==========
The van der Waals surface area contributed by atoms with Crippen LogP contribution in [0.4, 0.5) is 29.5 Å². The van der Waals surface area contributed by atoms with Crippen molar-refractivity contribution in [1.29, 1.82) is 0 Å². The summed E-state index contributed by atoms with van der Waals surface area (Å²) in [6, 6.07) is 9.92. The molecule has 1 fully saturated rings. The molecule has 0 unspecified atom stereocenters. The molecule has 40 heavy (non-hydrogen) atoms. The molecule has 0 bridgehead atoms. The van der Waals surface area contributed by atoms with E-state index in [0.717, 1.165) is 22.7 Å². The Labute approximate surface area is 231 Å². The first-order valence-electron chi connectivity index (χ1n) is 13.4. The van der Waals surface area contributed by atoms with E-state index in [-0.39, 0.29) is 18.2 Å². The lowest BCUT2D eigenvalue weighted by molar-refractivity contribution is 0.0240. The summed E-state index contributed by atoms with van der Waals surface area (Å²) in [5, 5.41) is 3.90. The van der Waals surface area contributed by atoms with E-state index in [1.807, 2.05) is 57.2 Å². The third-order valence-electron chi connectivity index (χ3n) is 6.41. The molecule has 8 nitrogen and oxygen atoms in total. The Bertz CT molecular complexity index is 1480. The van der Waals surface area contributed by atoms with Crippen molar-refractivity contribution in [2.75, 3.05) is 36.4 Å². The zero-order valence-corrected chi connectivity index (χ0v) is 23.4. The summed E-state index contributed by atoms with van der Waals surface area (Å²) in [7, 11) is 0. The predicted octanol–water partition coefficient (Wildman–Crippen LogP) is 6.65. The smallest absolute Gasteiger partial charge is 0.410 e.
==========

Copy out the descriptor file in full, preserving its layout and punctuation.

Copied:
The van der Waals surface area contributed by atoms with Crippen LogP contribution in [0.4, 0.5) is 29.5 Å². The van der Waals surface area contributed by atoms with Crippen molar-refractivity contribution in [1.29, 1.82) is 0 Å². The summed E-state index contributed by atoms with van der Waals surface area (Å²) in [6, 6.07) is 9.92. The molecule has 1 fully saturated rings. The molecule has 0 unspecified atom stereocenters. The molecule has 40 heavy (non-hydrogen) atoms. The molecule has 0 bridgehead atoms. The van der Waals surface area contributed by atoms with E-state index in [0.717, 1.165) is 22.7 Å². The Labute approximate surface area is 231 Å². The first-order valence-electron chi connectivity index (χ1n) is 13.4. The van der Waals surface area contributed by atoms with E-state index in [-0.39, 0.29) is 18.2 Å². The lowest BCUT2D eigenvalue weighted by molar-refractivity contribution is 0.0240. The summed E-state index contributed by atoms with van der Waals surface area (Å²) in [5, 5.41) is 3.90. The van der Waals surface area contributed by atoms with E-state index in [1.807, 2.05) is 57.2 Å². The third-order valence-electron chi connectivity index (χ3n) is 6.41. The molecule has 8 nitrogen and oxygen atoms in total. The Bertz CT molecular complexity index is 1480. The van der Waals surface area contributed by atoms with Crippen molar-refractivity contribution in [2.75, 3.05) is 36.4 Å². The zero-order valence-corrected chi connectivity index (χ0v) is 23.4. The summed E-state index contributed by atoms with van der Waals surface area (Å²) in [7, 11) is 0. The predicted octanol–water partition coefficient (Wildman–Crippen LogP) is 6.65. The smallest absolute Gasteiger partial charge is 0.410 e.